The Court of Justice of the European Union clarifies the determining criteria as to when a period of stand-by time according to a stand-by system is, in its entirety, working time: only when it follows from an overall assessment of all the circumstances of the case that the constraints imposed on workers objectively and very significantly affect their ability to manage their free time during that period.
The case law saga concerning the issue of working time during a period of stand-by time has recently been relaunched by two rulings of the Court of Justice of the European Union of 9 March 2021. Previously, the Court had ruled that the stand-by time spent at the workplace constituted working time in its entirety, whereas the mere fact of being available for a call outside the workplace did not. A few years later, the Court clarified its ruling by adding that the period of stand-by time should also be considered as working time if the specific conditions of the stand-by time justify it (e.g., if the period of time to arrive at the workplace is very short, if the frequency of interventions is high, etc.).
In its judgments of 9 March 2021, the Court clarifies the outlines of its case law on the taking into account of the specific conditions of the period of stand-by time. The Court considers that a period of stand-by time only constitutes, in its entirety, working time when the constraints imposed on workers objectively and very significantly affect their ability to manage their free time during that period. Conversely, the Court considers that the organisational difficulties that a period of stand-by time may cause for the worker and which are the consequence of natural elements or of the worker’s free choice are irrelevant as is the fact that the immediate environment of the place concerned is not conducive to leisure.
The first case concerned a technician who was responsible for ensuring the operation, for several consecutive days, of a transmission centre in the mountains that is very difficult to access. During the period of stand-by time, the worker was not obliged to remain in the place determined by the employer, but he had to be contactable by telephone and be able to return there within one hour, if necessary. However, given the location of the centre, the worker was, in fact, obliged to remain at his place of work, without any possibility of leisure. The Court considered that these were organisational difficulties and not constraints imposed by the employer.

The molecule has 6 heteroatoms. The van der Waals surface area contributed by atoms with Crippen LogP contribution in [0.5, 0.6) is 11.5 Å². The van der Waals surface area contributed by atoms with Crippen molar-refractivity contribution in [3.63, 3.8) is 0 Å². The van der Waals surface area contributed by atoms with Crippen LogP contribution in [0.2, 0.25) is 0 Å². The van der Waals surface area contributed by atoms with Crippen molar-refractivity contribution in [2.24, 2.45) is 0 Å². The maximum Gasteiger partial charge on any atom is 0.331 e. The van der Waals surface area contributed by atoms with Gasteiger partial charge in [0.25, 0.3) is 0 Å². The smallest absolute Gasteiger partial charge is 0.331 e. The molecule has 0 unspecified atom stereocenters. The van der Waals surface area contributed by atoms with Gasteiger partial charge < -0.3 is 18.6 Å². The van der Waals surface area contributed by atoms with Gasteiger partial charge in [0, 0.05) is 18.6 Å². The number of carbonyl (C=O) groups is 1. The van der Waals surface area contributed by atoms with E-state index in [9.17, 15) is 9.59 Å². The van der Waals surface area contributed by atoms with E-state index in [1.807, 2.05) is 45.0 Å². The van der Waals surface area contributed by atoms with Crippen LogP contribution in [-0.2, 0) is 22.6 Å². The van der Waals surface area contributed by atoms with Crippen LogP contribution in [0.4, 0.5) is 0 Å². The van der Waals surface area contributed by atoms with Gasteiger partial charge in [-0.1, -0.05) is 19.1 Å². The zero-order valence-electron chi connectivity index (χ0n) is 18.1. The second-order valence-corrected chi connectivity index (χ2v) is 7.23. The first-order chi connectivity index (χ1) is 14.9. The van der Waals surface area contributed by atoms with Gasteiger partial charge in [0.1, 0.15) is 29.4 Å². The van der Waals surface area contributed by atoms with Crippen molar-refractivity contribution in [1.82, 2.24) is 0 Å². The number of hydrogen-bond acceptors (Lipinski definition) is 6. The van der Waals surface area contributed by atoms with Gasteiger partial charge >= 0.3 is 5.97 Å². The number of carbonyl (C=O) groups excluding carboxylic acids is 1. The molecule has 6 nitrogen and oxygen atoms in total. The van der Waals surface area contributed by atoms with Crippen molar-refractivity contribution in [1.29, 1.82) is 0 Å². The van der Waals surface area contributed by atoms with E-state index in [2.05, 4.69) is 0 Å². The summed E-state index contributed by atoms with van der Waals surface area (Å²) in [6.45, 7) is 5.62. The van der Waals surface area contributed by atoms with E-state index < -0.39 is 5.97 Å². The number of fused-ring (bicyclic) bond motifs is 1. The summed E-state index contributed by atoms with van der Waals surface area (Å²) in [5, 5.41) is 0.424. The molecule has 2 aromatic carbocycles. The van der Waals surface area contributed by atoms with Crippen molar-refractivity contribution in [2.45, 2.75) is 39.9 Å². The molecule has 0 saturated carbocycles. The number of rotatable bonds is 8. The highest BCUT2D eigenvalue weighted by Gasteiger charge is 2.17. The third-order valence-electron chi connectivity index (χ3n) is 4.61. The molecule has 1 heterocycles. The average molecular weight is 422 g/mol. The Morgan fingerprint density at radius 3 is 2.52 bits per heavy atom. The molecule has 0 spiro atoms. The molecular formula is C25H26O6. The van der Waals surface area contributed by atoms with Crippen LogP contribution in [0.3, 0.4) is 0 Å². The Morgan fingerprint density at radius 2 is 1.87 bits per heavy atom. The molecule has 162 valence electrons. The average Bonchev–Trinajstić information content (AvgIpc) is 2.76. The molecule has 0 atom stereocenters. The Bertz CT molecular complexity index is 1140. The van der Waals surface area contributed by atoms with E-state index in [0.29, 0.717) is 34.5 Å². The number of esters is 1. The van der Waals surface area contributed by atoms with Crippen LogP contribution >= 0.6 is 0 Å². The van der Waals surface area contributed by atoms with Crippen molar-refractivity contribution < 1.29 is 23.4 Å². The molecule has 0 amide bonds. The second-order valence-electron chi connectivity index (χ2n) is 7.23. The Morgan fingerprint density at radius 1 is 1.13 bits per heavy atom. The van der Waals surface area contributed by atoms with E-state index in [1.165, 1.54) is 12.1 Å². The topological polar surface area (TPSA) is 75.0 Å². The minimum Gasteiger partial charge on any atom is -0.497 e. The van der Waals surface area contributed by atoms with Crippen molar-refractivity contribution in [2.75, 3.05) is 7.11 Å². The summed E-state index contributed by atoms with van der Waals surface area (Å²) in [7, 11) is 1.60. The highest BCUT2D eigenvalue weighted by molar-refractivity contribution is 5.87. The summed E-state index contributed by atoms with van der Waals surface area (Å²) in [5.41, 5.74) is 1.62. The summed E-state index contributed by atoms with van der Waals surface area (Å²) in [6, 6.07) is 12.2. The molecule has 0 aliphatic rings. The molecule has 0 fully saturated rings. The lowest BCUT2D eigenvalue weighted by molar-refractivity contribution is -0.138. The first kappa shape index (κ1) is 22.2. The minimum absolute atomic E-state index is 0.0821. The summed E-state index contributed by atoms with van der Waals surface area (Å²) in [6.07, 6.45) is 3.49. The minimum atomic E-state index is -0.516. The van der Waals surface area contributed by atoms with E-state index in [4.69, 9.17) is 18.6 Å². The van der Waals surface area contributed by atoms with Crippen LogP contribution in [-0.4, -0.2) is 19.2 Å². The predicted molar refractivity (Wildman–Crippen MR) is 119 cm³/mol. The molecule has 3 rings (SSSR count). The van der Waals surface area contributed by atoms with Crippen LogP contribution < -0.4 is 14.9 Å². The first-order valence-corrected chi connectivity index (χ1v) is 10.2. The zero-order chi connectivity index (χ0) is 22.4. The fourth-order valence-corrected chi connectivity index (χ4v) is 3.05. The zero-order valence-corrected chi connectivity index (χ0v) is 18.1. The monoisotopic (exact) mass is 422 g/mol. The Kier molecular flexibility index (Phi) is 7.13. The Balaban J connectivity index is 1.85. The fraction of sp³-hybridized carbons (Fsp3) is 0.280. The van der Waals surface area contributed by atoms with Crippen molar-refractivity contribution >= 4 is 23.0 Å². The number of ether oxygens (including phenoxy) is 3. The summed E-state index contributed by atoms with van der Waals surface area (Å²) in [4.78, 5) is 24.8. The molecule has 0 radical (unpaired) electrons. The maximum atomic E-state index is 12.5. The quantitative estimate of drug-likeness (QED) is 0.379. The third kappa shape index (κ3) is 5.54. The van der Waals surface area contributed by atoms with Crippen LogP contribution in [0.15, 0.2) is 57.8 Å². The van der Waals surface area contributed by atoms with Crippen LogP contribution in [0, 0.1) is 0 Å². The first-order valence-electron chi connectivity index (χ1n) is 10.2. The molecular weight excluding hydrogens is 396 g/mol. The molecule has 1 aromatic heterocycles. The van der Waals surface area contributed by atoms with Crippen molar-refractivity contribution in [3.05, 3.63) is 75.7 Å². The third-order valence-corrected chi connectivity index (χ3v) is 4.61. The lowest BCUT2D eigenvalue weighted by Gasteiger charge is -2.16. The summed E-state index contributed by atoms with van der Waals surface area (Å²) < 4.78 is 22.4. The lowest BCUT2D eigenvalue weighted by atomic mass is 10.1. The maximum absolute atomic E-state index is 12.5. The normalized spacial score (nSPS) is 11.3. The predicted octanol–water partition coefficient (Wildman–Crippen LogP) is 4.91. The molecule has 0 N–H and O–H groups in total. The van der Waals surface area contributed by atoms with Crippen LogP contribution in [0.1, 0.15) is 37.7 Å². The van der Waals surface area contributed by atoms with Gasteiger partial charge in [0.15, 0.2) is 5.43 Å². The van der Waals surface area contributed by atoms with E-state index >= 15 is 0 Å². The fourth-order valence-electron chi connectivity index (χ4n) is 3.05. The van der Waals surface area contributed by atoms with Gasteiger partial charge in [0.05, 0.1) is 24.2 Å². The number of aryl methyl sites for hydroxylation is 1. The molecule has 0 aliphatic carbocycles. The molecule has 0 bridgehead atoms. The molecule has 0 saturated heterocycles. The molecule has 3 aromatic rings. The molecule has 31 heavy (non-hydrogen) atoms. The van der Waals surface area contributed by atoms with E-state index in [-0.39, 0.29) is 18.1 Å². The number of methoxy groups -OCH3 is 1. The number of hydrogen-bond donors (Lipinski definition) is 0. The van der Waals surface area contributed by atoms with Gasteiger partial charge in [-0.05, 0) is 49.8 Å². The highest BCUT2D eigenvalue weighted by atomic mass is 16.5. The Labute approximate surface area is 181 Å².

The second case concerned a firefighter who had to execute periods of stand-by time according to a stand‑by system. During those periods, he was not required to be present at a place determined by his employer but had to be contactable and able to reach, if alerted, the city boundaries within 20 minutes with his uniform and the service vehicle made available to him, with which he could depart from certain rules of the highway code.
In these judgments, the Court also recalls that the classification of working time or rest periods has no effect on the system of remuneration set up by the employer in accordance with national legislation. It also has no effect on the rules on workers’ health and safety. The employer may therefore not introduce periods of stand‑by time which would jeopardise the health and safety of his workers on the grounds that these periods are classified as “rest periods”.
In order to limit the risk of a period of stand-by time according to a stand-by system being considered as working time, certain criteria can be taken into account, such as not imposing a fixed location during stand‑by time and providing for a reasonable call-back period. The rules on health and safety at work remain applicable even if the period of stand-by time is considered as a rest period.